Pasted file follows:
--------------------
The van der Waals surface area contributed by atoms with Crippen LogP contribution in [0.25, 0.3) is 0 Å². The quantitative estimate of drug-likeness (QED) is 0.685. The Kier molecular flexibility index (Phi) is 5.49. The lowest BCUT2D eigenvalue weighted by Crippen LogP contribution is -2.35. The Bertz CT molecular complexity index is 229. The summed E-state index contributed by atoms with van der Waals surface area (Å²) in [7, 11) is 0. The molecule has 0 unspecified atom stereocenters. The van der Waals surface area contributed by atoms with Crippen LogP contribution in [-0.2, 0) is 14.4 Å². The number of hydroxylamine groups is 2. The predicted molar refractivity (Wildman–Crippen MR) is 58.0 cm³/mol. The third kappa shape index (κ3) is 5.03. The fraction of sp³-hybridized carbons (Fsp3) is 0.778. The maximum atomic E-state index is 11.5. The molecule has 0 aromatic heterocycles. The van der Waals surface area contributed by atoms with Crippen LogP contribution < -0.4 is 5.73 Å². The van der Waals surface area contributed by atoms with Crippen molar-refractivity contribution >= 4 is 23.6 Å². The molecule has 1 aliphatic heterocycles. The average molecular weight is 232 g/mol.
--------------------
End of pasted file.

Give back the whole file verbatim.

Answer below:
The van der Waals surface area contributed by atoms with Crippen LogP contribution in [0.25, 0.3) is 0 Å². The quantitative estimate of drug-likeness (QED) is 0.685. The Kier molecular flexibility index (Phi) is 5.49. The lowest BCUT2D eigenvalue weighted by Crippen LogP contribution is -2.35. The Bertz CT molecular complexity index is 229. The summed E-state index contributed by atoms with van der Waals surface area (Å²) in [7, 11) is 0. The molecule has 0 unspecified atom stereocenters. The van der Waals surface area contributed by atoms with Crippen LogP contribution in [-0.2, 0) is 14.4 Å². The number of hydroxylamine groups is 2. The predicted molar refractivity (Wildman–Crippen MR) is 58.0 cm³/mol. The third kappa shape index (κ3) is 5.03. The fraction of sp³-hybridized carbons (Fsp3) is 0.778. The maximum atomic E-state index is 11.5. The molecule has 0 aromatic heterocycles. The van der Waals surface area contributed by atoms with Crippen LogP contribution < -0.4 is 5.73 Å². The van der Waals surface area contributed by atoms with Crippen molar-refractivity contribution >= 4 is 23.6 Å². The molecule has 1 aliphatic heterocycles. The average molecular weight is 232 g/mol.